WESTON, CT – The Weston Historical Society has changed its name to the Weston History and Culture Center to reflect its pivotal role in the community connecting people and providing opportunities to learn more through outstanding exhibitions, thought-provoking programs, and events that include history, art and music.
Announcement of the non-profit’s rebranding coincides with its plans for the grand reopening of the Coley House on the Coley Homestead, 104 Weston Road, Weston. Members and donors will attend a preview of the reopening on Saturday, October 1. The public is invited to tour the newly restored home on Sunday, October 2 from 1 p.m. to 4 p.m. After October 2, the Coley House will be open every Thursday and Sunday from 1pm to 4pm for tours.
The name change is part of a rebranding project that began during the pandemic when the museum was forced to close. CT Humanities came to the aid of small museums, like Weston’s, providing grants, including the CARES Act Grant in 2020 and the CT Cultural Fund Grant in 2021, to help overcome revenue losses from the pandemic’s shutdown. In changing its name, the Weston History and Culture Center joins a trend among museums nationally to remove the word “society” from its name. The change emphasizes the diversity of the Center’s current programs and its plans for the future.
“The Weston History and Culture Center has always been more than a museum and archive,” said Center President Leigh Meccay. “Our rebranding enables us to highlight the broad range of exhibits, events and programs. We understand how important it is to create a welcoming place in Weston where people of all demographics can come together and enjoy our rich history as well as our educational and cultural programs.”
The Center will continue its mission of preserving history, both in the Prue Bliss Archives and throughout the Coley Homestead. The Center is located on a 3.7-acre site called the Coley Homestead, which dates to the early 19th century. It was home to generations of one of Weston’s founding families and reflects the town’s agricultural past.
The Coley House opening on October 1 and 2 will unveil a re-interpretation of the family’s life there, focusing on the 1940s, a period when three generations of Coleys lived in the house – and when times were different with the U.S. entering World War II.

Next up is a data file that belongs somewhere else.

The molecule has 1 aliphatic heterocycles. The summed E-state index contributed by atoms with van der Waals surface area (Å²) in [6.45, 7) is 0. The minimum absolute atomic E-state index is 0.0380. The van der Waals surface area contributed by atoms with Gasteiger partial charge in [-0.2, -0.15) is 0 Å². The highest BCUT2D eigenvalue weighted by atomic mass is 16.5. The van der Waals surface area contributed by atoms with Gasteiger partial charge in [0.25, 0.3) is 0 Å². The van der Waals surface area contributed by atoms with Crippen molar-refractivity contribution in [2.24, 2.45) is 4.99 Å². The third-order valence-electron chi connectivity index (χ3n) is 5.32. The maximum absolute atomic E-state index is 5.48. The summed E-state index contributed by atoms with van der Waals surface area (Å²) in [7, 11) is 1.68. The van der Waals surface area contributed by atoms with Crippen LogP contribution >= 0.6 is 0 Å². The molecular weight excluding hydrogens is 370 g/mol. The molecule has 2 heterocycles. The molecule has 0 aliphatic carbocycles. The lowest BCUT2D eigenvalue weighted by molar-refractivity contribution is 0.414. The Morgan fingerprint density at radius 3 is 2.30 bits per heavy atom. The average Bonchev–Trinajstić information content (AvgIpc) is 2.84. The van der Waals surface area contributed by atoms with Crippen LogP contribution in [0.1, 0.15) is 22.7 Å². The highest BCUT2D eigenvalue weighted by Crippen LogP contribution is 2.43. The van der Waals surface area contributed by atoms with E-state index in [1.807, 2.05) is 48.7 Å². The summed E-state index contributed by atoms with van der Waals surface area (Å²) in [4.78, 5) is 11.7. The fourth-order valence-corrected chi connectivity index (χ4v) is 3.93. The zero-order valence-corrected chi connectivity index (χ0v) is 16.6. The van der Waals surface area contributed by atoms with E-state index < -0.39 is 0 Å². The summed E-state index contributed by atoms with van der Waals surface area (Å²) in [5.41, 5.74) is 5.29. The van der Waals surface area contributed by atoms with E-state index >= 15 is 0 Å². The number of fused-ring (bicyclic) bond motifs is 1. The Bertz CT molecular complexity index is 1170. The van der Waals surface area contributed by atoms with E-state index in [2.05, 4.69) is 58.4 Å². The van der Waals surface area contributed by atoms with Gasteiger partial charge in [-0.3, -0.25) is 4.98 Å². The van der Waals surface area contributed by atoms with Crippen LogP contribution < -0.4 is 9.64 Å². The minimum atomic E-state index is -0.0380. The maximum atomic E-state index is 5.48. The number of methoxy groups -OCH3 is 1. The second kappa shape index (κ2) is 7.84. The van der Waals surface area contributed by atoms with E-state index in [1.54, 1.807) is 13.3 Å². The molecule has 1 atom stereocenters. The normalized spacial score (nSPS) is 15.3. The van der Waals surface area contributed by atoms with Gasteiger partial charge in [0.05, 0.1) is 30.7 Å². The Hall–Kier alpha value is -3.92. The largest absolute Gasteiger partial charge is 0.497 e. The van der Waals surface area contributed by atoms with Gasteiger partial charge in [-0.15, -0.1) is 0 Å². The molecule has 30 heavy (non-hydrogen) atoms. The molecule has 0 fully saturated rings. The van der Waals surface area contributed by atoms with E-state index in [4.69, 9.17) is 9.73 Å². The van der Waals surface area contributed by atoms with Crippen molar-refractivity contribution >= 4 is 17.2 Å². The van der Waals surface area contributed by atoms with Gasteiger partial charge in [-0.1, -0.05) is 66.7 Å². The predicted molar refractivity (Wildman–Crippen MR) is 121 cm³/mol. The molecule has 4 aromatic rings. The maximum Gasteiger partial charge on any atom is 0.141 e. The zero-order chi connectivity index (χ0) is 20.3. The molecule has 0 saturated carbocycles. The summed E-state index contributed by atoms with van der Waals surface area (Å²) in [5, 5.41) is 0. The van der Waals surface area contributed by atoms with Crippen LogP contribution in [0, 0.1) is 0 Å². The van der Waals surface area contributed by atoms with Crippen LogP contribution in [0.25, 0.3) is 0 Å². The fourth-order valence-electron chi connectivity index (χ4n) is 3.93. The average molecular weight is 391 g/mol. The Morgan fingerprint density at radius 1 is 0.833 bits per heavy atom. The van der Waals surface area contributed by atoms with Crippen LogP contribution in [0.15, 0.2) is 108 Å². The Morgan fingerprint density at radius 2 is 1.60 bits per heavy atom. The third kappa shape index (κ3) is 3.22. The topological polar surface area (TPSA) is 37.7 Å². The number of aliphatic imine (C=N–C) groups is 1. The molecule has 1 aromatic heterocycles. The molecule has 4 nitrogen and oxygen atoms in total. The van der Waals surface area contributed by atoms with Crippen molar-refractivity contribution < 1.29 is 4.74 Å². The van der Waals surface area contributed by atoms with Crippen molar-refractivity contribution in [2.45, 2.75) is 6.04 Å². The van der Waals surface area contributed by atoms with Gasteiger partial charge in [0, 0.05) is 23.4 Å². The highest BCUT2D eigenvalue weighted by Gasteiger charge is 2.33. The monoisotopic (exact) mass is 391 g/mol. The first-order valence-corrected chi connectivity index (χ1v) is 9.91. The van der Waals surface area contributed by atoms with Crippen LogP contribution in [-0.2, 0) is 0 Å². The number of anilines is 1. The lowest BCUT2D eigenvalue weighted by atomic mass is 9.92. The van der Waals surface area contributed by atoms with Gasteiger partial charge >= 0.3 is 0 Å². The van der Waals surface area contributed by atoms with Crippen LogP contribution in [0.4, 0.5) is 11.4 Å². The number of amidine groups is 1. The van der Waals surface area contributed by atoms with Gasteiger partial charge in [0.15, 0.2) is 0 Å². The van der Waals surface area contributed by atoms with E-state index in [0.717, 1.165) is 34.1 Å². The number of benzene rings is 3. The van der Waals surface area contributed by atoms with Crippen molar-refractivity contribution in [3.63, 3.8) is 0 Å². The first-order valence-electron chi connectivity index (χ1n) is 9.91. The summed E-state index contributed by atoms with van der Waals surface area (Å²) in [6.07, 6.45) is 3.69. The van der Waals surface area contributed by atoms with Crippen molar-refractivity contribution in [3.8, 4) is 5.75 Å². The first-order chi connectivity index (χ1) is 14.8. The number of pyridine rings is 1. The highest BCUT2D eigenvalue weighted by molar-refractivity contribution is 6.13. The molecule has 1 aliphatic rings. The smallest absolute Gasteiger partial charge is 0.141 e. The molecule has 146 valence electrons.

The Daniel E. Offutt, III Charitable Trust generously funded the Coley House renovation and reinterpretation. Additionally, the Daniel E. Offutt, III Charitable Trust funded repairs and renovations to other buildings on the homestead — the barn, carriage and bunk houses, in addition to the archive/museum building. The Daniel E. Offutt, III Charitable Trust supports the Center’s long-range plan of providing new educational programs, more exhibit space, and hands-on workshops in these buildings.
The Center will also debut a new exhibition, “The Curious Case of Eleven O’clock Road- How Weston Got Its Place Names,” opened September 11 in the museum. The exhibit explores how early settlers saw their world and how the town developed and will be open every Thursday and Sunday from 1pm – 4pm through March 26, 2023.
In coming weeks, visitors will notice new signage appearing with the Center’s logo on Weston and High Acre roads, the corner where the museum is located. Other changes will include the new website name, www.westoncthistory.org, along with additional announcements on upcoming programs. Please consider joining as a member or donating to support educational programming. Volunteers are always welcome.
For more information, please visit www.westoncthistory.org. As a 501(c)(3) non-profit, the Center is self-supporting and receives no funding from the Town of Weston.